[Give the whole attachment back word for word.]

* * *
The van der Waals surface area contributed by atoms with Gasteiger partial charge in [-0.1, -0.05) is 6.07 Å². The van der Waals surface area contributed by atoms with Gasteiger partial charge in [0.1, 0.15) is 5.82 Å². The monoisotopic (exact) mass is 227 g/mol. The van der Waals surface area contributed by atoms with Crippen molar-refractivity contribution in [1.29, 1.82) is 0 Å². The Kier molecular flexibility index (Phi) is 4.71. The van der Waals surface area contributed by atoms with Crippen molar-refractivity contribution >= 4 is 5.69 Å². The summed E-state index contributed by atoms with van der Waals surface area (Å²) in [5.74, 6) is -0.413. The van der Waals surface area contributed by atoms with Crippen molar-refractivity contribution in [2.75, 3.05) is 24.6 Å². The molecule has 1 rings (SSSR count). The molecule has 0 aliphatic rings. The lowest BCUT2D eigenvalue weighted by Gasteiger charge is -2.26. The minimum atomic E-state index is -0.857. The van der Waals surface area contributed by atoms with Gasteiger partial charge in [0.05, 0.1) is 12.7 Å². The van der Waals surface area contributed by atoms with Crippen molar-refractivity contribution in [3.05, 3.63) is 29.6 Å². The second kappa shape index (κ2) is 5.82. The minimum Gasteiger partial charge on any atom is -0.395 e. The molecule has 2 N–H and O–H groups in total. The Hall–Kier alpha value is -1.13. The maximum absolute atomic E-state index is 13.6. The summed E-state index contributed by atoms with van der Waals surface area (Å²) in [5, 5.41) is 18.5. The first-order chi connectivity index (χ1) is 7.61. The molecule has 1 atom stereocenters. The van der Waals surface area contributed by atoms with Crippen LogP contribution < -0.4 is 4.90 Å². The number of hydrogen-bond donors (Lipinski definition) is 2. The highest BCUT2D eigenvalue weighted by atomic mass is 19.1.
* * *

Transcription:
The van der Waals surface area contributed by atoms with Gasteiger partial charge in [-0.1, -0.05) is 6.07 Å². The van der Waals surface area contributed by atoms with Gasteiger partial charge in [0.1, 0.15) is 5.82 Å². The monoisotopic (exact) mass is 227 g/mol. The van der Waals surface area contributed by atoms with Crippen molar-refractivity contribution in [1.29, 1.82) is 0 Å². The Kier molecular flexibility index (Phi) is 4.71. The van der Waals surface area contributed by atoms with Crippen molar-refractivity contribution >= 4 is 5.69 Å². The summed E-state index contributed by atoms with van der Waals surface area (Å²) in [5.74, 6) is -0.413. The van der Waals surface area contributed by atoms with Crippen molar-refractivity contribution in [2.75, 3.05) is 24.6 Å². The molecule has 1 rings (SSSR count). The molecule has 0 aliphatic rings. The lowest BCUT2D eigenvalue weighted by Gasteiger charge is -2.26. The minimum atomic E-state index is -0.857. The van der Waals surface area contributed by atoms with Gasteiger partial charge in [0.05, 0.1) is 12.7 Å². The van der Waals surface area contributed by atoms with Crippen molar-refractivity contribution in [3.05, 3.63) is 29.6 Å². The second kappa shape index (κ2) is 5.82. The minimum Gasteiger partial charge on any atom is -0.395 e. The molecule has 2 N–H and O–H groups in total. The Hall–Kier alpha value is -1.13. The maximum absolute atomic E-state index is 13.6. The summed E-state index contributed by atoms with van der Waals surface area (Å²) in [5, 5.41) is 18.5. The first-order chi connectivity index (χ1) is 7.61. The molecule has 1 atom stereocenters. The van der Waals surface area contributed by atoms with Crippen LogP contribution < -0.4 is 4.90 Å². The number of hydrogen-bond donors (Lipinski definition) is 2. The highest BCUT2D eigenvalue weighted by atomic mass is 19.1.